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From semba to kizomba: exploring Angola’s musical sensuality

Article - November 26, 2014

Angola may well be one of the most musical countries in Africa.  Over the centuries, Angolans have combined their own music and dance traditions with influences from Europe and, most notably, Brazil. Today, Angola has begun exporting its musical and dance styles, as evidenced by the popularity of kizomba  in clubs and dance halls from Lisbon to Los Angeles.


Any conversation about contemporary Angolan music must necessarily  begin with semba. First popularized in the 1950s, semba is a style of music and dancing that is the main influence behind other genres that have originated from the West African nation, such as kizomba, which took semba’s sensuality to a whole new level, and kuduro, a fast-paced Angolan style of techno and house music.

“The body of the man that comes in contact with the body of the woman at the level of the belly button” – this is one definition of the word semba in the context of dancing, which shows the highly sensual nature of Angola’s popular forms of music and dance.

Semba was strongly influenced by the cultural traditions of the Bantu (a general label for the 300–600 ethnic groups in Africa who speak Bantu languages) and African rhythms such as kazukuta and kabetule. Semba songs are traditionally sung in Kimbundu, a Bantu language widely spoken in north Angola. One of the first modern Angolan bands to sing in Kimbundu was Ngola Ritmos, in the late 40s and 50s. That was a daring move at a time when the language was prohibited in Angola by the Portuguese. The subject matter of semba songs  usually focuses on social events and activities, day-to-day life and, before independence in 1975, the freedom of Angola.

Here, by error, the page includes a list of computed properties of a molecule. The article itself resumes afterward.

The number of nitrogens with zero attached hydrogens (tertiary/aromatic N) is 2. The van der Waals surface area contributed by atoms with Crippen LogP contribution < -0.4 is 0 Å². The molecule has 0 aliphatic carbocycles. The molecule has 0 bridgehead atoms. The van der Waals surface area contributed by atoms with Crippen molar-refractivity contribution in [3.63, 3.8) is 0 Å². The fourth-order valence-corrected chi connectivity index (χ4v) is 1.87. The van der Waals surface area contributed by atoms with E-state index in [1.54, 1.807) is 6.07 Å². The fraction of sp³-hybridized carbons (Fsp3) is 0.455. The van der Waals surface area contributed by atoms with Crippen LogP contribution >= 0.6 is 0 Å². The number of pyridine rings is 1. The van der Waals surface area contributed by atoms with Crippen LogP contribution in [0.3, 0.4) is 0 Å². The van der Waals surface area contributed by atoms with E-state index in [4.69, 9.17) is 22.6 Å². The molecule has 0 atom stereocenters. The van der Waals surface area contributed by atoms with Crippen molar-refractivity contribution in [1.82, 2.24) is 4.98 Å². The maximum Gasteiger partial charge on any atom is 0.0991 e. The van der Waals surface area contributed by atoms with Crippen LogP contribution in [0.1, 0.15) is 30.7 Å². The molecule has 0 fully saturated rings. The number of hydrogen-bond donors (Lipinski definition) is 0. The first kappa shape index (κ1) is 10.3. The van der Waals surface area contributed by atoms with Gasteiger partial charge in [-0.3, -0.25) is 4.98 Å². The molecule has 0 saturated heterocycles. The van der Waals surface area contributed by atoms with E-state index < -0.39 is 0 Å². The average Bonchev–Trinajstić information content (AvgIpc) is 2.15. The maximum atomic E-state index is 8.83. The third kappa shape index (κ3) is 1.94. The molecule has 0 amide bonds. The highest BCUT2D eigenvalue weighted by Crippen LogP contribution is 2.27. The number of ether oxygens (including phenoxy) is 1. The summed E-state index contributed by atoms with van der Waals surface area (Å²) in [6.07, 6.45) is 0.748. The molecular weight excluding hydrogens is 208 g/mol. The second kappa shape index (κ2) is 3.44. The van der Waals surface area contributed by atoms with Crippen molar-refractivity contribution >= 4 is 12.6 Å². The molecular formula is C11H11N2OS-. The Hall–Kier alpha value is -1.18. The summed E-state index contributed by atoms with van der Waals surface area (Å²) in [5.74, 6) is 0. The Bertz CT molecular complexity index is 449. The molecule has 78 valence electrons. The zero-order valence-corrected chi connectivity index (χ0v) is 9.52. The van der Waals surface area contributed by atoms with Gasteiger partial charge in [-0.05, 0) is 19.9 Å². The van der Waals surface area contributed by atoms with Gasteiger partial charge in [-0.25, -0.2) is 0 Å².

Ngola Ritmos also contributed enormously to the spreading of semba music globally and influenced the guitar-driven style of later semba artists such as Liceu Vieira Dias, José Maria and Nino Ndongo. Barceló de Carvalho, the Angolan singer known as Bonga, is one of the most successful Angolan artists to popularize semba music internationally. A nomad who spent time in Portugal, Germany, Belgium, France, as well as returning to Angola, Bonga remains a hero to many Angolans and was fiercely and openly critical of the political regime that was established following the country’s independence in 1975.   

Initially,  semba was a single dance where a man would move rhythmically in front of a woman. Then, in one sudden movement, he would grab her by the hips and draw her close to him so that their bellies were touching. Nowadays, semba is a couples dance with large, often acrobatic, steps to a fast beat, where there is much room for improvisation.

Following independence in 1975, zouk (an Angolan style of music derived directly from zouk music from the French Caribbean) began to take over at parties. By the beginning of the 1980s, kizomba, a style of music and dance which incorporated both zouk and the semba, was becoming popular.

To the untrained eye of a spectator unfamiliar with the dancing style of kizomba ( a word which can mean both “party” or “dance” in Angola), it has some similarities with tango. But it can certainly seem more sensual, on account of the intense gyrating hip and lower body movements. Partners dance intimately close together on tempo, as well as on the off-beat, and occasionally use syncopation (musical rhythm in which stress is given to the weak beats instead of the strong beats).

Like semba, kizomba music is influenced by traditional African rhythms and, traditionally, by the Kimbundu language, but, like unlike semba, kizomba music is characterized by a slower and usually very romantic rhythm – hence its similarities with tango.

Since its humble origins in Angola in the early 80s, kizomba has gone on to become hugely popular throughout the world, particularly in lusophone (Portuguese-speaking) countries and across West Africa. In recent years, this sensual dance has also taken hold in the United States, particularly in San Francisco, New York, Seattle, Los Angeles, and Washington DC.

As Kizomba has spread globally, it has naturally taken on new forms and influences from around world, but, “The roots of kizomba are and will always be Angolan,” said Angolan professional dancer and choreographer Pedro Vieira Dias in an interview with Jornal de Angola. “Angola will always be the fountain from which people drink the pure water of Kizomba.”